Jonathan Swift (Thoughts on Religion, 1765)
I never knew a man come to greatness or eminence who lay abed late in the morning. 
Jonathan Swift
Never sleeping, still awake, Pleasing most when most I speak; The delight of old and young, Though I speak without a tongue. Nought but one thing can confound me, Many voices joining round me, Then I fret, and rave, and gabble, Like the labourers of Babel.
Jonathan Swift (An Echo)
We have just enough religion to make us hate, but not enough to make us love one another.
Jonathan Swift
But you think ... that it is time for me to have done with the world, and so I would if I could get into a better before I was called into the best, and not die here in a rage, like a poisoned rat in a hole.
Jonathan Swift (Letter to Viscount Bolingbroke, 1729)
Every man desires to live long, but no man would be old.
Jonathan Swift (Thoughts on Various Subjects from Miscellanies, 1711 - 1726)
It is useless to attempt to reason a man out of a thing he was never reasoned into.
Jonathan Swift
Instead of dirt and poison we have rather chosen to fill our hives with honey and wax; thus furnishing mankind with the two noblest of things, which are sweetness and light.
Jonathan Swift (The Battle of the Books - Preface, 1704)
Old men and comets have been reverenced for the same reason: their long beards, and pretences to foretell events.
Jonathan Swift (Thoughts on Various Subjects from Miscellanies, 1711 - 1726)
Pride, ill nature, and want of sense, are the three great sources of ill manners.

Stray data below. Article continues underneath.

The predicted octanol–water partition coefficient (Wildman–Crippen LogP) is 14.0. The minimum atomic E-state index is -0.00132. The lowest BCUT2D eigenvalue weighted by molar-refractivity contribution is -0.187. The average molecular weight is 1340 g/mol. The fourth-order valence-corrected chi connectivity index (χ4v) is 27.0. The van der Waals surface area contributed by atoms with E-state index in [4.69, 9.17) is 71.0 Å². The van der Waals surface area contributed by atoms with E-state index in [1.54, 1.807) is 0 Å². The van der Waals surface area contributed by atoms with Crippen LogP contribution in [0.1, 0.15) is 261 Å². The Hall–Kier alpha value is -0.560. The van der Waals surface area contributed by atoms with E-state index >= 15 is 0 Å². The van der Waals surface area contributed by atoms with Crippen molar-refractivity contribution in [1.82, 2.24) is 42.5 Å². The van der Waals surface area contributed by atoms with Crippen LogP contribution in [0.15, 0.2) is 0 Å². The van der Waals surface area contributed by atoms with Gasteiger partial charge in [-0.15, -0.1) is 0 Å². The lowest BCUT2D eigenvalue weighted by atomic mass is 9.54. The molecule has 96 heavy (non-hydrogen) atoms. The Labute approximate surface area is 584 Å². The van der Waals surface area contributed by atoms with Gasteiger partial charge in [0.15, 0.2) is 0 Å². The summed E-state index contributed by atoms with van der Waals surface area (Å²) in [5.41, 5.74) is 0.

Jonathan Swift (A Treatise on Good Manners and Good Breeding)
I wanted no fence against fraud or oppression; here was neither physician to destroy my body, nor lawyer to ruin my fortune; no informer to watch my words and actions, or forge accusations against me for hire: here were no gibers, censurers, backbiters, pickpockets, highwaymen, housebreakers, attorneys, bawds, buffoons, gamesters, politicians, wits, splenetic, tedious talkers, controvertists, ravishers, murders, robbers, virtuosos; no leaders or followers of party and faction; no encouragers to vice, by seducement or examples: no dungeon, axes, gibbets, whipping posts, or pillories; no cheating shopkeepers or mechanics: no pride, vanity, or affectation: no fops, bullies, drunkards, strolling whores, or poxes: no ranting, lewd, expensive wives: no stupid proud pendants: no importunate, overbearing, quarrelsome, noisy, roaring, empty, conceited, swearing companions: no scoundrels, raised from the dust upon the merit of their vices, or nobility thrown into it on account of their virtues: no Lords, fiddlers, Judges or dancing-masters.